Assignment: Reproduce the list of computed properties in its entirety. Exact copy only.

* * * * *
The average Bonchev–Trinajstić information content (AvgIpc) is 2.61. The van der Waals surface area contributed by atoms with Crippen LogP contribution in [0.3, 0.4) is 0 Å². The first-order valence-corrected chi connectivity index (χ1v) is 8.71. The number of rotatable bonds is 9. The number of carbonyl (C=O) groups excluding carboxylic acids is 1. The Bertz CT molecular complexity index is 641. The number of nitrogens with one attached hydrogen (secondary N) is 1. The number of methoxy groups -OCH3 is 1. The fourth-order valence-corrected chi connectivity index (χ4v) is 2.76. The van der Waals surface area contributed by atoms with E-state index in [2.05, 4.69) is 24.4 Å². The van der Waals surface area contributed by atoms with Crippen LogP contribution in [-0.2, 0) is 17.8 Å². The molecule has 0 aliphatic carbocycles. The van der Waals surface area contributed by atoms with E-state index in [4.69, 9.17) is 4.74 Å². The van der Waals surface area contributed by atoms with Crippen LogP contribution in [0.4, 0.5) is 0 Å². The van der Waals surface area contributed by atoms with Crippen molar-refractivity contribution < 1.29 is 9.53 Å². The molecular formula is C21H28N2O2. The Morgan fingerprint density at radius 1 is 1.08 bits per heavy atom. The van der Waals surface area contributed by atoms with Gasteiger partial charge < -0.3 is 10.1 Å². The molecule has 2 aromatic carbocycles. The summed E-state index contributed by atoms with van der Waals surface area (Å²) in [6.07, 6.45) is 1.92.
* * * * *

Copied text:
The average Bonchev–Trinajstić information content (AvgIpc) is 2.61. The van der Waals surface area contributed by atoms with Crippen LogP contribution in [0.3, 0.4) is 0 Å². The first-order valence-corrected chi connectivity index (χ1v) is 8.71. The number of rotatable bonds is 9. The number of carbonyl (C=O) groups excluding carboxylic acids is 1. The Bertz CT molecular complexity index is 641. The number of nitrogens with one attached hydrogen (secondary N) is 1. The number of methoxy groups -OCH3 is 1. The fourth-order valence-corrected chi connectivity index (χ4v) is 2.76. The van der Waals surface area contributed by atoms with E-state index in [2.05, 4.69) is 24.4 Å². The van der Waals surface area contributed by atoms with Crippen LogP contribution in [-0.2, 0) is 17.8 Å². The molecule has 0 aliphatic carbocycles. The van der Waals surface area contributed by atoms with E-state index in [4.69, 9.17) is 4.74 Å². The van der Waals surface area contributed by atoms with Crippen LogP contribution in [0.4, 0.5) is 0 Å². The van der Waals surface area contributed by atoms with Crippen molar-refractivity contribution < 1.29 is 9.53 Å². The molecular formula is C21H28N2O2. The Morgan fingerprint density at radius 1 is 1.08 bits per heavy atom. The van der Waals surface area contributed by atoms with Gasteiger partial charge < -0.3 is 10.1 Å². The molecule has 2 aromatic carbocycles. The summed E-state index contributed by atoms with van der Waals surface area (Å²) in [6.07, 6.45) is 1.92.